[Date Prev][Date Next][Thread Prev][Thread Next][Date Index][Thread Index][Subject Index][Author Index]
At 02:12 AM 2/15/98 PST, Jaime A. Headden wrote:
>Can anyone tell me if they agree that the similarity of *Torvosaurus'*
>and *Cryolophosaurus'* lachrymals means that Torvo can be included in
>the Carnosauria as on the same cladistic branch of *Cryolophosaurus* and
Could be, but what does the weight of the evidence say? Single character
resemblances are interesting, but one must figure out a) are the
resemblances derived or primitive and b) what is the distribution of other
features in the anatomy.
The skull of Cryolophosaurus is pretty puzzling as currently described,
particularly the squamosal-postorbital-jugal contact (which, in all
right-thinking theropods, do NOT form a single contact in the middle of the
infratemporal fenestra!!). I haven't seen the postcranial material, so
that's (obviously) more difficult to judge...
In most recent studies, true carnosaurs (Allosauroidea and closely related
forms) are more closely related to coelurosaurs than either group is to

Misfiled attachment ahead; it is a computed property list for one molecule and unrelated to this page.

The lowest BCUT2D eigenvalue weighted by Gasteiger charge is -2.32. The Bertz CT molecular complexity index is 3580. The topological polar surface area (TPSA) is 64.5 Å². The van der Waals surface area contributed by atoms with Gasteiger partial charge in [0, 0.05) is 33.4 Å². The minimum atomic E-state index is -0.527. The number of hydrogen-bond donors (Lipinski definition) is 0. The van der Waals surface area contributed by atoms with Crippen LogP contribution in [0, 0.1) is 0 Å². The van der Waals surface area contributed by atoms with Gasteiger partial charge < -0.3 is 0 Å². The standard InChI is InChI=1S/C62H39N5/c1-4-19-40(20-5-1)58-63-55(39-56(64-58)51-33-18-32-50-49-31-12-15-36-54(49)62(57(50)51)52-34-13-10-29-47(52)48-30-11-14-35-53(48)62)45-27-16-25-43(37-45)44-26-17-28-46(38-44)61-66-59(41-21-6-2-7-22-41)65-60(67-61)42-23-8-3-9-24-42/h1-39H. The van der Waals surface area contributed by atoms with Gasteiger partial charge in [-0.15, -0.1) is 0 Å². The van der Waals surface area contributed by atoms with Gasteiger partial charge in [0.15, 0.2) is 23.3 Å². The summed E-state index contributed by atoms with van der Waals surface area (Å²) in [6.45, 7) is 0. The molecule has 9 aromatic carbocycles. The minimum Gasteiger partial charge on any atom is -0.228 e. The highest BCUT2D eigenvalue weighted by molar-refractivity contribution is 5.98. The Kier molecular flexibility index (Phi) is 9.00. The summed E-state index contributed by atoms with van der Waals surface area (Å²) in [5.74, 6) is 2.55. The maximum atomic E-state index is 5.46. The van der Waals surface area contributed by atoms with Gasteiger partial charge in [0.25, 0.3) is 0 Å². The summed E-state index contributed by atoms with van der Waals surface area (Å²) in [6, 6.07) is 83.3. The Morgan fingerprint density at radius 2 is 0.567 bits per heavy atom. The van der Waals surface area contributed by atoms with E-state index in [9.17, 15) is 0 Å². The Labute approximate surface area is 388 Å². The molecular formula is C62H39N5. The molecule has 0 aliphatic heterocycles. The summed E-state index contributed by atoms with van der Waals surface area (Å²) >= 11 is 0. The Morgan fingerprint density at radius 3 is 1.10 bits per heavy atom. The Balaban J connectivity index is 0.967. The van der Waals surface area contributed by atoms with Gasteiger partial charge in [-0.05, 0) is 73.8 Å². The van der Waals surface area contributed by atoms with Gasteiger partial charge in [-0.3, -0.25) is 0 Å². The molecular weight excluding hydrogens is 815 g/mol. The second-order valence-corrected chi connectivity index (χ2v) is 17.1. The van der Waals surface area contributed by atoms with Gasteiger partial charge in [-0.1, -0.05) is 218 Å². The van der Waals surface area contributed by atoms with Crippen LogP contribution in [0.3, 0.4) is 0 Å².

Torvosaurus. Carnosaurs and coelurosaurs share a maxillary fenestra,
pneumatic lacrimals, and other features not known in Torvosaurus. However,
it is possible that later studies might reveal features uniting allosauroids
and Torvosaurus within Carnosauria. Such is the way of phylogenetic
analysis (or any science, for that matter: subject to revision based on new
I think that Bakker et al.'s and Sereno's suggestion that Eustreptospondylus
is closely related to Torvosaurus may have some merit based on current data.
Unfortunately, both are less complete than one (okay, I) would like... :-(
Thomas R. Holtz, Jr.
Vertebrate Paleontologist Webpage: http://www.geol.umd.edu
Dept. of Geology Email:email@example.com
University of Maryland Phone:301-405-4084
College Park, MD 20742 Fax: 301-314-9661